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Exploring the role of interdisciplinarity in physics: Success, talent and luck

Author

Listed:
  • Alessandro Pluchino
  • Giulio Burgio
  • Andrea Rapisarda
  • Alessio Emanuele Biondo
  • Alfredo Pulvirenti
  • Alfredo Ferro
  • Toni Giorgino

Abstract

Although interdisciplinarity is often touted as a necessity for modern research, the evidence on the relative impact of sectorial versus to interdisciplinary science is qualitative at best. In this paper we leverage the bibliographic data set of the American Physical Society to quantify the role of interdisciplinarity in physics, and that of talent and luck in achieving success in scientific careers. We analyze a period of 30 years (1980-2009) tagging papers and their authors by means of the Physics and Astronomy Classification Scheme (PACS), to show that some degree of interdisciplinarity is quite helpful to reach success, measured as a proxy of either the number of articles or the citations score. We also propose an agent-based model of the publication-reputation-citation dynamics which reproduces the trends observed in the APS data set. On the one hand, the results highlight the crucial role of randomness and serendipity in real scientific research; on the other, they shed light on a counterintuitive effect indicating that the most talented authors are not necessarily the most successful ones.

Suggested Citation

  • Alessandro Pluchino & Giulio Burgio & Andrea Rapisarda & Alessio Emanuele Biondo & Alfredo Pulvirenti & Alfredo Ferro & Toni Giorgino, 2019. "Exploring the role of interdisciplinarity in physics: Success, talent and luck," PLOS ONE, Public Library of Science, vol. 14(6), pages 1-15, June.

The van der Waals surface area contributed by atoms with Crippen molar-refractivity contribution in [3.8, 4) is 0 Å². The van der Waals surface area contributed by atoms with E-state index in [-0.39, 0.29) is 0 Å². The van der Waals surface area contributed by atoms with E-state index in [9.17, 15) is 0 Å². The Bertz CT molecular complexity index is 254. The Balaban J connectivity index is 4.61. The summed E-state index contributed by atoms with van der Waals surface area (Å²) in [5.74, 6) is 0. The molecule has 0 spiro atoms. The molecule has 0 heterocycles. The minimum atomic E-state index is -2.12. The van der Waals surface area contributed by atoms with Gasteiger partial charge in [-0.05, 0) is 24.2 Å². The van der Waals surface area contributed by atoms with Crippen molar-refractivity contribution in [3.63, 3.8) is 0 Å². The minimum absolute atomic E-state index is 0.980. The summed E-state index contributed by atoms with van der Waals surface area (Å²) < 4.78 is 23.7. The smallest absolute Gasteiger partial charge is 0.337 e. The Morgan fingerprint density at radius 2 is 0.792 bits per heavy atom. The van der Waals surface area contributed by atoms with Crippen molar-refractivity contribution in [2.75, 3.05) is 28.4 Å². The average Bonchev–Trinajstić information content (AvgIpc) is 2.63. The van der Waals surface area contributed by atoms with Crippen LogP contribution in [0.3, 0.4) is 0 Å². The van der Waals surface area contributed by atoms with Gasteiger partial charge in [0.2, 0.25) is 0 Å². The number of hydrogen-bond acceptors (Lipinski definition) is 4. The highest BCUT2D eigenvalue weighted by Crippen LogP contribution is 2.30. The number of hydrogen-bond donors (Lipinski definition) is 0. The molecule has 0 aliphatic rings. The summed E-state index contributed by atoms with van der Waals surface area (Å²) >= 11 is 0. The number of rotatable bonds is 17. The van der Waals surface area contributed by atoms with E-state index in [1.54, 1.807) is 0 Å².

• Handle: RePEc:plo:pone00:0218793
    DOI: 10.1371/journal.pone.0218793
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    References listed on IDEAS

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    1. Gregg E A Solomon & Stephen Carley & Alan L Porter, 2016. "How Multidisciplinary Are the Multidisciplinary Journals Science and Nature?," PLOS ONE, Public Library of Science, vol. 11(4), pages 1-12, April.
    2. Alessio Emanuele Biondo & Alessandro Pluchino & Andrea Rapisarda & Dirk Helbing, 2013. "Are Random Trading Strategies More Successful than Technical Ones?," PLOS ONE, Public Library of Science, vol. 8(7), pages 1-13, July.
    3. Matthieu Cristelli & Andrea Gabrielli & Andrea Tacchella & Guido Caldarelli & Luciano Pietronero, 2013. "Measuring the Intangibles: A Metrics for the Economic Complexity of Countries and Products," PLOS ONE, Public Library of Science, vol. 8(8), pages 1-20, August.
    4. Alessio Emanuele Biondo & Alessandro Pluchino & Andrea Rapisarda, 2014. "Micro and Macro Benefits of Random Investments in Financial Markets," Papers 1405.5805, arXiv.org.
    5. A. E. Biondo & A. Pluchino & A. Rapisarda & D. Helbing, 2013. "Are random trading strategies more successful than technical ones?," Papers 1303.4351, arXiv.org, revised Jul 2013.
    6. Alessio Emanuele Biondo & Alessandro Pluchino & Andrea Rapisarda & Dirk Helbing, 2013. "Reducing Financial Avalanches By Random Investments," Papers 1309.3639, arXiv.org, revised Nov 2013.
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